|Matthew Henry's Concise Commentary|
13:15-23 What Manoah asked for instruction in his duty, he was readily told; but what he asked to gratify his curiosity, was denied. God has in his word given full directions concerning our duty, but never designed to answer other questionings. There are secret things which belong not to us, of which we must be quite contented to be ignorant, while in this world. The name of our Lord is wonderful and secret; but by his wonderful works he makes himself known as far as is needful for us. Prayer is the ascent of the soul to God. But without Christ in the heart by faith, our services are offensive smoke; in him, acceptable flame. We may apply this to Christ's sacrifice of himself for us; he ascended in the flame of his own offering, for by his own blood he entered in once into the holy place, Heb 9:12. In Manoah's reflections there is great fear; We shall surely die. In his wife's reflection there is great faith. As a help meet for him, she encouraged him. Let believers who have had communion with God in the word and prayer, to whom he has graciously manifested himself, and who have had reason to think God has accepted their works, take encouragement from thence in a cloudy and dark day. God would not have done what he has done for my soul, if he had designed to forsake me, and leave me to perish at last; for his work is perfect. Learn to reason as Manoah's wife; If God designed me to perish under his wrath, he would not give me tokens of his favour.
Verse 22. - We shall surely die, etc. Similarly Gideon (Judges 6:22, 28) expressed his alarm because he had "seen an angel of the Lord face to face," but was assured, "Thou shalt not die." And so Isaiah said, "Woe is me! for mine eyes have seen the King, the Lord of hosts" (Isaiah 6:5). So again the Lord said to Moses, "There shall no man see me and live" (Exodus 33:20). The name of the well, Beer-lahai-roi, is also thought to mean the well of him that is alive after seeing God (Genesis 16:14). And Jacob called the name of the place where he wrestled with the angel Peniel, "for I have seen God face to face, and my life is preserved" (Genesis 32:30). See too Exodus 20:19. The same belief also prevailed amongst the heathen, that seeing a god without his special permission was visited by death or some grave calamity, as Callimachus, quoted by Grotius, says-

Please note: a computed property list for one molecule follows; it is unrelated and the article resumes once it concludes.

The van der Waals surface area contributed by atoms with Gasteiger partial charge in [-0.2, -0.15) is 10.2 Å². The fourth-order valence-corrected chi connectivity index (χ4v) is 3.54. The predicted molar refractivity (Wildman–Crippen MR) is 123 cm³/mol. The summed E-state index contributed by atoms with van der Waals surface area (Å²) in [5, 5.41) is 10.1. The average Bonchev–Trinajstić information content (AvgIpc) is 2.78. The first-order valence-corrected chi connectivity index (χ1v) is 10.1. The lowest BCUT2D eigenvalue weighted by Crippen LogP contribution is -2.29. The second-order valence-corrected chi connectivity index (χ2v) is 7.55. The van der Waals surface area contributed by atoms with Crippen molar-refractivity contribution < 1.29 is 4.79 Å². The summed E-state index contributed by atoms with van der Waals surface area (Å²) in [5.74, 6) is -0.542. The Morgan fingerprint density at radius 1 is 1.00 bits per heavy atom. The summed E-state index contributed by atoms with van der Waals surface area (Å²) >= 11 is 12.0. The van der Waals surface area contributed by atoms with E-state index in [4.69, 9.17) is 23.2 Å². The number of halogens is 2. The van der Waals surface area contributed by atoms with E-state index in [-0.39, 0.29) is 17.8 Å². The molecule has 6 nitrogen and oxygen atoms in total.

"The laws of Saturn thus decree,
Who dares immortal gods to see
Shall suffer loss, whoe'er he be."
Gill's Exposition of the Entire Bible
And Manoah said unto his wife,.... Being risen from the ground, where they fell on their faces:
we shall surely die, because we have seen God; by which it appears that he not only believed him to be an angel, and not a man, but a divine Person; for though angels are sometimes called "Elohim", the word here used, yet good men were not wont to fear death, or conclude they should die on sight of an angel; but their notion was, that an appearance of God to them was death, and were surprised when it did not follow, Genesis 32:30.
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